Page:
The Americans are clutching at straws. That is the only conclusion to be drawn from the claims by the US administration that Osama bin Laden's broadcast on Tuesday demonstrated the existence of collaboration between al-Qaeda and Iraq. The full transcript does not bear out such claims; a large part of it is devoted to text book military advice on the advantages of trench warfare and to a detailed account of the battle of Tora Bora in Afghanistan which resulted in “an enormous defeat for the coalition of international evil”. Basically, bin Laden's words are directed to “our Mujahidin brothers in Iraq” who are urged “ honest in intention that the fighting would be for the sake of God, not to triumph for nationalism or pagan regimes in all the Arab countries, including Iraq”. Another passage dismisses the importance of Saddam Hussein and his Ba'ath Socialist party, telling the faithful that “such a crusade war concerns the Muslim nation mainly, regardless of whether the socialist party and Saddam remain or go” and, for good measure, bin Laden adds that “Socialists are infidels whether they are in Baghdad or Aden.” The single encouragement for Washington's view of this broadcast is this passage: “It is not harmful in such conditions for the Muslim's interests and socialists' interests to come along with each other during the war against the crusade, without changing our faith and our declaration that socialists are infidels.” But most people will think that a slender straw indeed.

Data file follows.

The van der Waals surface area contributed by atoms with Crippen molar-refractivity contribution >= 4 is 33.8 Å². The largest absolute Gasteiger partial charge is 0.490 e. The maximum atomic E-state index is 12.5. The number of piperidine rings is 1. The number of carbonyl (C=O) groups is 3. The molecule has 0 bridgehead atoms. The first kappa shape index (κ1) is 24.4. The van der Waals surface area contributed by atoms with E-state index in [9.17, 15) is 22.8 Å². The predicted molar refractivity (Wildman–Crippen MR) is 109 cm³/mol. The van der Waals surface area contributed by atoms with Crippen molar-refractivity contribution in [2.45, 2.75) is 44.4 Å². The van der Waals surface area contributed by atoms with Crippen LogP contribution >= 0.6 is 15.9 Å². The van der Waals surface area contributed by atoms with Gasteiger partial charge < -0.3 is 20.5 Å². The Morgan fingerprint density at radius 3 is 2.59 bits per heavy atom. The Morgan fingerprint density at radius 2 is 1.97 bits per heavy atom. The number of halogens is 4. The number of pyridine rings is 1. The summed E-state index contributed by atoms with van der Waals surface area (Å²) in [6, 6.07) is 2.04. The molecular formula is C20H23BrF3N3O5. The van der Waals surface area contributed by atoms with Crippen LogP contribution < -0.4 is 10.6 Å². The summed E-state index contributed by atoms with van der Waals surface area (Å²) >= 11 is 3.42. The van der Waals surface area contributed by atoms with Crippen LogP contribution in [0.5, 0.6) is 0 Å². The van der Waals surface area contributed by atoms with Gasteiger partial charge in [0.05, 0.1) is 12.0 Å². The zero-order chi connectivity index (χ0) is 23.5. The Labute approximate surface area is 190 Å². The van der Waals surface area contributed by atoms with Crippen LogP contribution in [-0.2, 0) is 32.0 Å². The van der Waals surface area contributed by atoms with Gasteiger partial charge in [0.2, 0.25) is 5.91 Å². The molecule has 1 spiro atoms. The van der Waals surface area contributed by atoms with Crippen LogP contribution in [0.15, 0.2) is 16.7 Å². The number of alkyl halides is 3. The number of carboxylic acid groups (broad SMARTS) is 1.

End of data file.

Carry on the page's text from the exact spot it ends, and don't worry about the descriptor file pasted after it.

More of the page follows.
Ray Fleming